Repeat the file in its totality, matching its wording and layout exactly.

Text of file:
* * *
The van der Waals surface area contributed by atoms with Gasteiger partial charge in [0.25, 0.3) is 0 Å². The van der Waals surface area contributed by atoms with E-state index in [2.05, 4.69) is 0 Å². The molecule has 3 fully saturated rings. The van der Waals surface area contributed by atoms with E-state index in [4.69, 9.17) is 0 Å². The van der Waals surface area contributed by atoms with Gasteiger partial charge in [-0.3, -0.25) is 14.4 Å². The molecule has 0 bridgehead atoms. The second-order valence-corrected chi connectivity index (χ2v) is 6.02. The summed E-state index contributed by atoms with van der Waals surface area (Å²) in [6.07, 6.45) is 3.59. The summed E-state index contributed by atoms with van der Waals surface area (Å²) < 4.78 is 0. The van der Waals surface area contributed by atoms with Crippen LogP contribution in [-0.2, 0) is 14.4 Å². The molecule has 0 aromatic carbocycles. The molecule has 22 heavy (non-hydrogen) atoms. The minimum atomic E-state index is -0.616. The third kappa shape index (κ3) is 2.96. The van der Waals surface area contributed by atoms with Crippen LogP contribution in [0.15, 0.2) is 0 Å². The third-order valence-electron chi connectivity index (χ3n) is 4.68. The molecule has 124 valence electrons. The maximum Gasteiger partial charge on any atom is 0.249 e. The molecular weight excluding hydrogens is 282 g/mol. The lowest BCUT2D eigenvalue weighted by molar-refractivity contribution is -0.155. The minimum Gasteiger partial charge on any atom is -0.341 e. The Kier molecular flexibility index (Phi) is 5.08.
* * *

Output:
The van der Waals surface area contributed by atoms with Gasteiger partial charge in [0.25, 0.3) is 0 Å². The van der Waals surface area contributed by atoms with E-state index in [2.05, 4.69) is 0 Å². The molecule has 3 fully saturated rings. The van der Waals surface area contributed by atoms with E-state index in [4.69, 9.17) is 0 Å². The van der Waals surface area contributed by atoms with Gasteiger partial charge in [-0.3, -0.25) is 14.4 Å². The molecule has 0 bridgehead atoms. The second-order valence-corrected chi connectivity index (χ2v) is 6.02. The summed E-state index contributed by atoms with van der Waals surface area (Å²) in [6.07, 6.45) is 3.59. The summed E-state index contributed by atoms with van der Waals surface area (Å²) < 4.78 is 0. The van der Waals surface area contributed by atoms with Crippen LogP contribution in [-0.2, 0) is 14.4 Å². The molecule has 0 aromatic carbocycles. The molecule has 22 heavy (non-hydrogen) atoms. The minimum atomic E-state index is -0.616. The third kappa shape index (κ3) is 2.96. The van der Waals surface area contributed by atoms with Crippen LogP contribution in [0.15, 0.2) is 0 Å². The third-order valence-electron chi connectivity index (χ3n) is 4.68. The molecule has 124 valence electrons. The maximum Gasteiger partial charge on any atom is 0.249 e. The molecular weight excluding hydrogens is 282 g/mol. The lowest BCUT2D eigenvalue weighted by molar-refractivity contribution is -0.155. The minimum Gasteiger partial charge on any atom is -0.341 e. The Kier molecular flexibility index (Phi) is 5.08.